ECB advisor appointed chief economist at the Central Bank
Published 23/07/2014 | 02:30
A senior advisor with the European Central Bank (ECB) has been appointed chief economist with the Central Bank of Ireland.
Gabriel Fagan replaces Lars Frisell, who left in March to take up a job with the International Monetary Fund (IMF) in Mauritius. Mr Fagan will take up his position on October 1.
The 53-year-old previously worked for the Central Bank as an economist for seven years between 1985 and 1992.
The Dubliner has also lectured at both Goethe University in Frankfurt and at Trinity College Dublin, and has degrees in economics.
He has authored or co-authored several academic papers including one in the early 1990s looking at "Testing for a Speculative Bubble in Irish Land Prices." And he is near to completing a PhD at Trinity.
Central Bank Deputy Governor Stefan Gerlach said Mr Fagan will bring a significant degree of skill to the role.
"I am delighted to announce the appointment of Gabriel Fagan to the role of chief economist," Mr Gerlach said.
"Gabriel brings a significant level of experience and expertise to the role and I look forward to working closely with him."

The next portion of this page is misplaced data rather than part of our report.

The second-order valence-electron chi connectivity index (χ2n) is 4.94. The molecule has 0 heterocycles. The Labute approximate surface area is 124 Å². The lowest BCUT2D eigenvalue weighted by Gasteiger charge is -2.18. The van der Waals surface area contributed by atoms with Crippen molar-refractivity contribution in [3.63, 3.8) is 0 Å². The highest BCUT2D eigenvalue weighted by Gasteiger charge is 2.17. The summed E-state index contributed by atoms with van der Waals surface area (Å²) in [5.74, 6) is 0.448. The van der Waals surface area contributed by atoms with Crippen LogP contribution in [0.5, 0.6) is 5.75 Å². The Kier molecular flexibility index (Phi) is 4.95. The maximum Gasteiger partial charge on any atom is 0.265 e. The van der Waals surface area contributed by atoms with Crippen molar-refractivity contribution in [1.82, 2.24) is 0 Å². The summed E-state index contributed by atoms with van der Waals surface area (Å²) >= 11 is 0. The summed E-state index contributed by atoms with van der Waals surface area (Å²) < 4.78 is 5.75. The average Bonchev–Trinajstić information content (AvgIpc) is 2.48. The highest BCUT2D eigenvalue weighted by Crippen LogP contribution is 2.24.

Mr Fagan joins the Central Bank from the ECB, where he held a number of key roles, most recently as senior advisor in the Directorate-General Research since 2011.
He also previously headed up the Monetary Policy Research and Econometric Modelling divisions.
Before the establishment of the ECB he was head of the Monetary Strategy section in the European Monetary Institute.
Between 1992 and 1994 he worked as an economist in the Committee of Governors in Basel and prior to that he was an economist in the Central Bank.
He has written a number of papers for the ECB, including alongside former Portuguese finance minister Vitor Gaspar. He also undertook research in the early 1990s on the scale of the black economy in Ireland.
The post of chief economist was advertised globally after Mr Frisell's resignation was announced in November, with the closing date for applications in early December.
Mr Gerlach assumed Mr Frisell's responsibilities while the search for his replacement took place.
Duties as chief economist include managing the economics directorate, providing advice to senior management, and publicly presenting the Central Bank's views on economic issues.
He will be paid below the €200,000 public service pay cap, the Central Bank said.
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